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Guest posted a topic in Jehovah’s Witnesses's Topics'Biased assumptions' While most of the comments on the post in the Facebook page debated the merits of the celebrations and the priorities of the district, some focused on the religious beliefs of those who don't celebrate Halloween. Halloween began as the Celtic festival Samhain, where people would light bonfires and wear costumes to frighten ghosts, according to History.com. Due to its roots, the holiday isn't celebrated by certain religions or groups, including Jehovah's Witnesses, some Christians, Orthodox Jews and Muslims. "It is the stated strategy of some to use our own laws against us," reads on comment on Facebook. "Wake up people. Nothing is an 'American Tradition' anymore. (And many who move here aren't doing so to become American)." Another comment asked "Who is ruining traditions?" The response from a different person, which has since been deleted, read: "Muslims." Kucinski said statements such as these are "very hurtful to people who are equally American but may be of a different culture, religion, or hold different beliefs than those who are making these comments." "This discussion has emboldened certain voices in our community to make sweeping biased assumptions against groups of people that may or may not be the ones that are holding their kids home from school," she said. "Does it matter what group or groups are keeping their kids home and missing a fun celebration at school? No." Littman said it's anyone's right to not celebrate a holiday, though others don't have to follow suit. Read more: https://www.swnewsmedia.com/prior_lake_american/news/elementary-schools-move-away-from-fall-celebrations-spark-debate/article_b3add4dc-b36a-5ceb-a1a7-9128e7cce1e2.html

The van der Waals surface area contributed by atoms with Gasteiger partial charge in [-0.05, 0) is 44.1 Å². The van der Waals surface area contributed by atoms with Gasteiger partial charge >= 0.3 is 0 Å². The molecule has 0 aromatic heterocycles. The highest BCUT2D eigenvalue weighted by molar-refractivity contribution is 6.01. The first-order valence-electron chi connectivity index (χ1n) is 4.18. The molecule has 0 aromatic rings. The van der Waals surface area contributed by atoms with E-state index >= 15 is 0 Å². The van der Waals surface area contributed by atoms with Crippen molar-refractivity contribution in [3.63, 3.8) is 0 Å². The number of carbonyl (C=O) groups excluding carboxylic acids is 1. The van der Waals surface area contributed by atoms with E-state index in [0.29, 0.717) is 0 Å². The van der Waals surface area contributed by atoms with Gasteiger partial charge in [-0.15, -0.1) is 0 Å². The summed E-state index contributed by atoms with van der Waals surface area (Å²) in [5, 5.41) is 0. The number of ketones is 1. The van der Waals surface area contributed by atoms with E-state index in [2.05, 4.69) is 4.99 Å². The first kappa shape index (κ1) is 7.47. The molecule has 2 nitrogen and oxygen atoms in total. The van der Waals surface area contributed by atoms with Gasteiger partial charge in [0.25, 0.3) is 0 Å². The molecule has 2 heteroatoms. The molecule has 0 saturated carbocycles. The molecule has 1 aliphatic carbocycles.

Guest posted a topic in Testigos de Jehová's Tema
Isaiah 5:20 applies greatly to today's world. Should Halloween be considered to be good or bad? Consider just a small part of Halloween's origin: "The American Halloween tradition of Â“trick-or-treatingÂ” probably dates back to the early All SoulsÂ’ Day parades in England. During the festivities, poor citizens would beg for food and families would give them pastries called Â“soul cakesÂ” in return for their promise to pray for the familyÂ’s dead relatives. The distribution of soul cakes was encouraged by the church as a way to replace the ancient practice of leaving food and wine for roaming spirits. The practice, which was referred to as Â“going a-soulingÂ” was eventually taken up by children who would visit the houses in their neighborhood and be given ale, food, and money... "The tradition of dressing in costume for Halloween has both European and Celtic roots. Hundreds of years ago...on Halloween, when it was believed that ghosts came back to the earthly world, people thought that they would encounter ghosts if they left their homes. To avoid being recognized by these ghosts, people would wear masks when they left their homes after dark so that the ghosts would mistake them for fellow spirits. On Halloween, to keep ghosts away from their houses, people would place bowls of food outside their homes to appease the ghosts and prevent them from attempting to enter." (http://www.history.com/topics/halloween/history-of-halloween)